Climate Change Policy: Contrasting the U.S. and the European Union Approaches

In response to the concerns of environmental groups and some in the scientific community about the possibility of large-scale global warming attributable to human activities, a series of international meetings on climate policy were held starting in 1990. These meetings culminated with the Kyoto Protocol to the United Nations Framework Convention on Climate Change, which the United States negotiated in December, 1997. The Protocol calls for industrial economies such as the United States, Canada, Europe, and Japan to reduce their collective emissions of six greenhouse gases by an average of 5.2 percent from 1990 levels by 2008–2012. The U.S. target is a 7 percent reduction from 1990 levels. This amounts to a projected 538 million metric ton cutback in carbon emissions relative to the projected amount in 2010, or about a 30 percent reduction in emissions compared to the baseline forecast. The EU target is an 8 percent reduction.

Since the negotiation of the Protocol in 1997, differences in the U.S. and EU approaches to the issue have become sharper. The U.S. Senate, which must consent to ratification of any treaty negotiated by a U.S. President before the treaty can become law, has made its objections to the treaty very clear. The passage in 1997 of the bipartisan Byrd-Hagel Resolution in the Senate by a 95 to 0 vote shows the seriousness of congressional opposition to the Kyoto Protocol. The Byrd-Hagel Resolution states that the Senate will not ratify any climate policy treaty that negatively impacts U.S. economic growth or fails to require developing country participation in emission cutbacks in the same time frame as cutbacks for developed countries.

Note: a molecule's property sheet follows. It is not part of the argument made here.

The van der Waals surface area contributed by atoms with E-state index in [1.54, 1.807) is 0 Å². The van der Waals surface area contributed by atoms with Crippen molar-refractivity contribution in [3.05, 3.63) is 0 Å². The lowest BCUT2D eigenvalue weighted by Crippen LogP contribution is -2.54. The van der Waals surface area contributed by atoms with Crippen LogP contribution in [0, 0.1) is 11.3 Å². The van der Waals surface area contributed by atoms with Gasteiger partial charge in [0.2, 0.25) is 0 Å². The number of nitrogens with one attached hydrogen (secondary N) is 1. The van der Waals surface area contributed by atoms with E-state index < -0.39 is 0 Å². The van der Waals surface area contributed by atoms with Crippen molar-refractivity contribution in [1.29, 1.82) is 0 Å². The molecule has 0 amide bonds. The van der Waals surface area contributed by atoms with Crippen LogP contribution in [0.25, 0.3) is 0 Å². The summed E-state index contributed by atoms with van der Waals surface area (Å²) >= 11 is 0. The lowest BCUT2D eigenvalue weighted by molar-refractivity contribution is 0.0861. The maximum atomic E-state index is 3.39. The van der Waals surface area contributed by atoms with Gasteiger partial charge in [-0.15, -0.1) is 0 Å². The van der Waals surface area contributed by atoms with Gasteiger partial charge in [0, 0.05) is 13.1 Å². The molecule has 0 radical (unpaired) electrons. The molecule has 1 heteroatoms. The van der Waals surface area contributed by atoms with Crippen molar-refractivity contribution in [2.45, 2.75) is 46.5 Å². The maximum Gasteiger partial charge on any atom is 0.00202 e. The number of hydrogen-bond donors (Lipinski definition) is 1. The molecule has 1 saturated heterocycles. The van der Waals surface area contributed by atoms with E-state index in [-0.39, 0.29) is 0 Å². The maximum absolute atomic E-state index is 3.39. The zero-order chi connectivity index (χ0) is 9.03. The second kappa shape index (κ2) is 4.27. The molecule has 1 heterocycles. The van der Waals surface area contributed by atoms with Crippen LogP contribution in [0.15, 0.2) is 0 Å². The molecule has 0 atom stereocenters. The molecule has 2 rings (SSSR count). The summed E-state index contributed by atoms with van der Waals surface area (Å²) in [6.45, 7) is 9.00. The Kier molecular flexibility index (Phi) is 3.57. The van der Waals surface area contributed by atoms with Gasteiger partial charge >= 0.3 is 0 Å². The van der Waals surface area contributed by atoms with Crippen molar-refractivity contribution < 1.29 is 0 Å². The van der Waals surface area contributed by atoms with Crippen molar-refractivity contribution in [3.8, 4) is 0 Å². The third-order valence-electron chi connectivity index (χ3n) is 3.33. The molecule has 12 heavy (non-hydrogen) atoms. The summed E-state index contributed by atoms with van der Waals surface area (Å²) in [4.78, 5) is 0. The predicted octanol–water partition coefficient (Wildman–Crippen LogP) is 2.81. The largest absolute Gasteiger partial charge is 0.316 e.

In contrast, the EU, through its ruling body, the European Commission, has embraced (in principle) the near-term emission cutbacks required by the Protocol. On June 22, 2000, the EU’s Environmental Council adopted a set of Conclusions on the Community’s strategy on climate change, including setting the rules for the different mechanisms and instruments for cutting greenhouse gas emissions in the Kyoto Protocol. What factors, economic, political, or cultural, can explain the different paths (and timetables) to climate change policy favored by many U.S. policymakers and those of its ally, the European Union?

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